Everyone in the photo above is glued to their phone: people of different genders, races and ages. They happily browse the web, watch YouTube videos and respond to text messages while riding a northbound train in the State Street Subway.
What they may not realize is that their activities send valuable streams of data back to technology companies. That data is packaged and used to make money.
It is eerily similar to the role of humanity in “the Matrix” series. In those movies future post-apocalypse human beings are enslaved in vast fields of life support pods to produce electricity for a race of machines who rule the Earth. For pacification the minds of those humans are plugged into a software program that makes them think they are living in a 20th century human-ruled world.
What information do technology companies collect? Google, among other things, stores: a history of every search you have ever made across all your devices, your entire YouTube history, every Gmail message ever sent and Google Drive files. The Google Drive files saved include ones that have been deleted.
Facebook is just as bad. They build a detailed profile of your personality based on what you have “liked” and “disliked,” what advertisements you have clicked on, and information you may have provided. Your birthday and employer are two examples of the later. Facebook also keeps a history of locations where you have logged on. The more time you spend online the more detailed all this information becomes.
Connected devices make life better in a lot of ways. Traveling is easier with a map application. Text messages, mobile email and cellular phone technology make it easier to get in touch with people. We can take large numbers of digital photos, whereas in the past we were tied to twenty-four photo film rolls that had to be developed. Any information we desire is instantly available through search engines. The CTA train in the photo above is safer because of streaming security cameras in the ceiling.
But the trade-off for those things is that we become automatons. And bigger concerns beyond simple data privacy are beginning to emerge.
A recent Newsweek article described issues with the Amazon Ring Internet-connected doorbell. Unbeknownst to customers Amazon made deals with 400 police departments across the country that gave police access to the video feed from those devices.
When you have a camera on the front of a home sending video to the police, who is most likely to appear in the feed? It is the residents who come and go all the time, not some criminal. People who bought Internet-connected doorbells almost certainly did not bargain on giving law enforcement surveillance access.
The Internet has grown steadily since widespread public introduction. In the 1990’s it was AOL, Netscape and personal home pages. In the 2000’s it was Internet banking, Yahoo Groups and the beginnings of widespread e-commerce. Today it involves people looking at their smartphones every few minutes and digital personal assistants in the home.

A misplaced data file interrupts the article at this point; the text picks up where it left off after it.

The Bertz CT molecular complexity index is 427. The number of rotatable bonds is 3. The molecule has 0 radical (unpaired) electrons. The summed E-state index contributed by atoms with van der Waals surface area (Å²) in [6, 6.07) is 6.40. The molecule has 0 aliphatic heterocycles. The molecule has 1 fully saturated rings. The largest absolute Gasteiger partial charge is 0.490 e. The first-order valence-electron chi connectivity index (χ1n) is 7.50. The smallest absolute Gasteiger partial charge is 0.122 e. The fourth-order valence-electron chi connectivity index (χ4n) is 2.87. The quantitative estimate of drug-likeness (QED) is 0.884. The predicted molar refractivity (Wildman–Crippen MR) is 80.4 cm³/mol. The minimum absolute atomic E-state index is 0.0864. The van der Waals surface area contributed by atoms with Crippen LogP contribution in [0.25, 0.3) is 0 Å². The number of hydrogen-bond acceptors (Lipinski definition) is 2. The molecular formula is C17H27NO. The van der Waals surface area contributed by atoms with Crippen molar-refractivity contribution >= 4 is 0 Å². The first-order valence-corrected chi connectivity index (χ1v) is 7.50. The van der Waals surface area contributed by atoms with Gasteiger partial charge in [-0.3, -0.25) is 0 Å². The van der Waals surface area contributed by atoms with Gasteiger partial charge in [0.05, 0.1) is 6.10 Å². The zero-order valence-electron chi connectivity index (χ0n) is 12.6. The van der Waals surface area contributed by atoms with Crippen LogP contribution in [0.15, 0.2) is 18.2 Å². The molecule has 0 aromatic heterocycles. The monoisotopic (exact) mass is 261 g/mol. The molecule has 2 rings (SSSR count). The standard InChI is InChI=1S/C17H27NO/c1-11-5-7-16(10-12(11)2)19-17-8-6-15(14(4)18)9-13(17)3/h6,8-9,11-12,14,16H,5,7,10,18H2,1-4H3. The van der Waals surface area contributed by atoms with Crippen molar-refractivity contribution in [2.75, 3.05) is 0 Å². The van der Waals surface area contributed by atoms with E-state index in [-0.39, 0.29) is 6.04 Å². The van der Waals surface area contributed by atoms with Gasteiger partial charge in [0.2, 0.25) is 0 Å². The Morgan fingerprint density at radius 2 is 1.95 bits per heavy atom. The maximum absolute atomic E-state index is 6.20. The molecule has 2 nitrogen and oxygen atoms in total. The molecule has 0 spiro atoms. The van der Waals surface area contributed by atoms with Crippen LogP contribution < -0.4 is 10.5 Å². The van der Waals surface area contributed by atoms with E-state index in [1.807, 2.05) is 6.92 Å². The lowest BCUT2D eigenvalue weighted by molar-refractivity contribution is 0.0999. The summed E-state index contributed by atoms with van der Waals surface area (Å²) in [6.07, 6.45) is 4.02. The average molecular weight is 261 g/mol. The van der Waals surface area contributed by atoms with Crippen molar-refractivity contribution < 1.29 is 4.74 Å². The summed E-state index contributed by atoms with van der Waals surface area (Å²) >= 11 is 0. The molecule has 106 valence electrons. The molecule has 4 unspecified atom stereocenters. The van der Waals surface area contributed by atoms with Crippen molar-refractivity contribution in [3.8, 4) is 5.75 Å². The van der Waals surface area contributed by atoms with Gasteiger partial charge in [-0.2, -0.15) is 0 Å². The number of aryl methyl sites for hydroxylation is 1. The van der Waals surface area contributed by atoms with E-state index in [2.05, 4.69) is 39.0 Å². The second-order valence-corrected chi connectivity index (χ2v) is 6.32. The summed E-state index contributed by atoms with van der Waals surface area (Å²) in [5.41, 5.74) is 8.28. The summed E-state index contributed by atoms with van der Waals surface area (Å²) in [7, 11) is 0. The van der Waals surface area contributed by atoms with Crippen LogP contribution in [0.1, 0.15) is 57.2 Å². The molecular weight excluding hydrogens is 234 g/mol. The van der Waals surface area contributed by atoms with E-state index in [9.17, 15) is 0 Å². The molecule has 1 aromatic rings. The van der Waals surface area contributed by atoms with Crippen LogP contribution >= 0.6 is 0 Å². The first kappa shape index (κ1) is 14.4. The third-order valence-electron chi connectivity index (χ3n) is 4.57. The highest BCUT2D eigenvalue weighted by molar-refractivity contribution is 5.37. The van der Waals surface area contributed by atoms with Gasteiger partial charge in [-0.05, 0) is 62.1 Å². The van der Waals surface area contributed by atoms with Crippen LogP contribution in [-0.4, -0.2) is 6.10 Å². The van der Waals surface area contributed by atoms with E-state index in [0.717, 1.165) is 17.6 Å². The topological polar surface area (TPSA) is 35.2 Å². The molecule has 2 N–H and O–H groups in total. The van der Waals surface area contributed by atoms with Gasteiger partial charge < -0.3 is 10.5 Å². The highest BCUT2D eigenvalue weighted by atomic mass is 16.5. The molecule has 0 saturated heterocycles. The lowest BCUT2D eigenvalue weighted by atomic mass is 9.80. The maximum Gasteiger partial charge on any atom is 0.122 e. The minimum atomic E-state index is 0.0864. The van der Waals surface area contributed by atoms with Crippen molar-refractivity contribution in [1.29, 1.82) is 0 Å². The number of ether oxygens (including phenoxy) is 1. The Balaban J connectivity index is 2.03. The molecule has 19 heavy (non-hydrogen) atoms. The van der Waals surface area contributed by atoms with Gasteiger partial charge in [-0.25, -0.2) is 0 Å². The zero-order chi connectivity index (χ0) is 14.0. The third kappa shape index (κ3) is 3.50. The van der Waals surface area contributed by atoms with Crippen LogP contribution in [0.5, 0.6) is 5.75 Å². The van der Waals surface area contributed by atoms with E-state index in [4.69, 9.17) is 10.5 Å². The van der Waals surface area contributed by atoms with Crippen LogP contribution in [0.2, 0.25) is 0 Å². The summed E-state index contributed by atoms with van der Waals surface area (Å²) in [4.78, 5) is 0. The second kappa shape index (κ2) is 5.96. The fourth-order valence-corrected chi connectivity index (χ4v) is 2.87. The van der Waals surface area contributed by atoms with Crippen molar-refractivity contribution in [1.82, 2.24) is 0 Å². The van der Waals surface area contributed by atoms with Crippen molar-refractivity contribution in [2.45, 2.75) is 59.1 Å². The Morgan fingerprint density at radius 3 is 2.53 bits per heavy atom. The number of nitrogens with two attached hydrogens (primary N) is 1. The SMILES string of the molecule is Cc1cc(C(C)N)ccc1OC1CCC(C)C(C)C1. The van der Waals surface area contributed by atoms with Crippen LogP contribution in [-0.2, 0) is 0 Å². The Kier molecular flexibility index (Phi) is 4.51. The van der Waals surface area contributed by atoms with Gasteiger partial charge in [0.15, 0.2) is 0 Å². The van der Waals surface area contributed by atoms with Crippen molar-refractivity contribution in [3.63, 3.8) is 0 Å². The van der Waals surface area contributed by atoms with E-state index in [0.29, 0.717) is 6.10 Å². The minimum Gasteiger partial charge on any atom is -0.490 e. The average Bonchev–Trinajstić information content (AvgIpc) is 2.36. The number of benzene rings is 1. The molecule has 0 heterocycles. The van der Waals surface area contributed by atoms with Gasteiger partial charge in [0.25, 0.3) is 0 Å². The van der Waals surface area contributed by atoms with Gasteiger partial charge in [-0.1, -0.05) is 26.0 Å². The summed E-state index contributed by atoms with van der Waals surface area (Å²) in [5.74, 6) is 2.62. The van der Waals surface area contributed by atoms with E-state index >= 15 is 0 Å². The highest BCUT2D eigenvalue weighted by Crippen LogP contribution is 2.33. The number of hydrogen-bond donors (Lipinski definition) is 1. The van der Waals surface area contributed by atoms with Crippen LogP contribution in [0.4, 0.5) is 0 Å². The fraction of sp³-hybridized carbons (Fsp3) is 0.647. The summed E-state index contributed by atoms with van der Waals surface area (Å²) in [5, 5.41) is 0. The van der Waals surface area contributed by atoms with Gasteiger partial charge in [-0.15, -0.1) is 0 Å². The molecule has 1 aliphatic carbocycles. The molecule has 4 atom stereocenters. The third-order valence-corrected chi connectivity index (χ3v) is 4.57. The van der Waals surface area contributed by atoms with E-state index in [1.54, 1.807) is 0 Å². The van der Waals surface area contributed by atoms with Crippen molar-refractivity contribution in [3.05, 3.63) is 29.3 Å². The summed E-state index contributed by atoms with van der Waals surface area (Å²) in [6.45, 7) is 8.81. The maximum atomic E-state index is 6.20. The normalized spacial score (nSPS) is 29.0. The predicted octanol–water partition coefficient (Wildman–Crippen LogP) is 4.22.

The current state of privacy was inevitable. Sooner or later people were going to realize that valuable data could be recorded and monetized via the Internet.
The question is: what happens now?
In Europe sweeping laws have been enacted. Among other things Europeans have to give explicit permission for their data to be collected. Companies cannot start without approval. Europeans also have a right to have their data deleted if they don’t want a company to keep it. Companies have to delete the data without undue delay, or face a penalty.
In the United States there has been a lot of recent discussion in Washington on the issue. Unusually for these times that discussion has been bipartisan. Several states are considering or have passed privacy laws. Mark Zuckerberg testified before Congress last year as the Cambridge Analytica scandal emerged.
But for the moment no concrete Federal Laws have emerged.
We at Practical Chicago believe the free market always wins out. And that is in evidence here. So far people have happily traded away their privacy for the use of gadgets. But the fact that discussion is taking place among law makers shows that may be changing.
Given the huge potential negative implications of this technology some common sense regulation is probably in order. In a world where we increasingly cannot avoid the Internet people should have some rights as to how their data is collected and monetized.
However that turns out one thing is certain: taking the time to educate yourself on the consequences of using technology is a prudent course of action. There are repercussions to be being connected to the Internet all the time and people would be wise to think about that.
Google and Facebook both offer the option to download all the information they have on you in an archive file, and that is a good place to start. From there you can begin to consider if it might be time to limit how invasive technology is in your life.
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